'Based on many years of personal research, and a thorough knowledge of the European literature, the authors provide an eminently readable account of the biology of the Common Buzzard. Whatever your interests in birds, I can recommend this book for its content of information and insight.' – Professor Ian Newton OBE, FRS, FRSE
Soaring majestically on thermals with broad wings raised, the Common Buzzard is a familiar sight for many people across Eurasia. In fact, thanks to a remarkable ability to adapt to local conditions, it is now one of the most abundant hawks in the world. The Common Buzzard can exploit a variety of nest sites, and has an eclectic diet that ranges from earthworms and voles to woodpigeons and even deer carcasses.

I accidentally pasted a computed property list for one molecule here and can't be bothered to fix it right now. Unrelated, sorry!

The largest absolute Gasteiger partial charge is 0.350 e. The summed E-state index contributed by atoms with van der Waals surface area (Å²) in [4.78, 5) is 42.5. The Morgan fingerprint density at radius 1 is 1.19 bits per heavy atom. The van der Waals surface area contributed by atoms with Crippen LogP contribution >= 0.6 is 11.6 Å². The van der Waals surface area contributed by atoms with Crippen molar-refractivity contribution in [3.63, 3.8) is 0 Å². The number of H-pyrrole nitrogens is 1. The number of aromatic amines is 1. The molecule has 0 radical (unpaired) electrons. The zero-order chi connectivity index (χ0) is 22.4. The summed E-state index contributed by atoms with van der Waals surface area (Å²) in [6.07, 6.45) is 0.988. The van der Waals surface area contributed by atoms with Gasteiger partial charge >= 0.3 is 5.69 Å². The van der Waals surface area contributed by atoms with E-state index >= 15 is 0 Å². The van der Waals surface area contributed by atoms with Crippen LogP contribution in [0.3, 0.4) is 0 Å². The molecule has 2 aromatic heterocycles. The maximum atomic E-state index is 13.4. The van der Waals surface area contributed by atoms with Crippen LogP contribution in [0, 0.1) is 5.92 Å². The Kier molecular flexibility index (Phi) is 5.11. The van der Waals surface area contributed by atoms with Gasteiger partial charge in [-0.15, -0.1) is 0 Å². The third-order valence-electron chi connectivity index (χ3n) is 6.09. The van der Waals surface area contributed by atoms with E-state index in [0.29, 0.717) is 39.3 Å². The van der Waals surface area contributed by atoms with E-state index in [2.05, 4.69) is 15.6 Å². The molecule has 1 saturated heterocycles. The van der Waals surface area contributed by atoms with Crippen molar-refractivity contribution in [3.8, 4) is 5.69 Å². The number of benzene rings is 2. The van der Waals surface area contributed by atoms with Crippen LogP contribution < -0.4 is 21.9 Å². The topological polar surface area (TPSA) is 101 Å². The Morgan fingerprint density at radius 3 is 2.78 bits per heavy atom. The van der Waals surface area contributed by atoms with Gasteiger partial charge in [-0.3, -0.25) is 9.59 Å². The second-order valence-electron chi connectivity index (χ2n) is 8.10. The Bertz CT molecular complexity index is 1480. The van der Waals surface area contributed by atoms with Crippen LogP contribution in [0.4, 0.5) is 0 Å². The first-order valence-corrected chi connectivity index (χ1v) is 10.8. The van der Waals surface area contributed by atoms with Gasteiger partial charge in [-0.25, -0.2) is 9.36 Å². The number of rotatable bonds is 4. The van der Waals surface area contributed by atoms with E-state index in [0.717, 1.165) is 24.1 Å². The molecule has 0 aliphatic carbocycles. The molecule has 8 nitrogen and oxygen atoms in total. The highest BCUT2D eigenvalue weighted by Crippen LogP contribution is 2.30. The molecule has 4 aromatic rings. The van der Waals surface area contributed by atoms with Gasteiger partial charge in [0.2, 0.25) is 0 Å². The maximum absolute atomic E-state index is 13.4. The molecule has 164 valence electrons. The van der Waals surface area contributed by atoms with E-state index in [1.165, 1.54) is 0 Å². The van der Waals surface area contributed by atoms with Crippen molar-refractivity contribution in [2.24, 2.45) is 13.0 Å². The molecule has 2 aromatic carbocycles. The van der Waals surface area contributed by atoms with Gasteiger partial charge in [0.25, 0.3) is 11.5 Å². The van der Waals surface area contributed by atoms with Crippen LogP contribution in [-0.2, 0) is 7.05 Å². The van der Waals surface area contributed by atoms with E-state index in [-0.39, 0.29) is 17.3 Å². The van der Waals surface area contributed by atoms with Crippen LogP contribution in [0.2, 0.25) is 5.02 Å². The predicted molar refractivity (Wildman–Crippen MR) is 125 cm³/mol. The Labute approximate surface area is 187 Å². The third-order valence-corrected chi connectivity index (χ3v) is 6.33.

This is a species rich in paradoxes. Why does a hawk evolved for hunting small mammals thrive on invertebrates and carrion? How can a raptor renowned for dramatic territorial displays occur at such high densities? And why does such a large bird that can travel long distances spend so much time in small areas? Sean Walls and Robert Kenward delve deep into the ecology of the Common Buzzard to provide answers to these questions and many more, as well as examining the conservation conundrums raised by this bird.
Bringing together a wealth of research on the species' origins, feeding behaviour and breeding, along with information on movement and survival from the authors' own studies, The Common Buzzard provides an invaluable insight into exactly what has enabled this marvellous raptor to return to old haunts to impress, inspire and connect people with nature.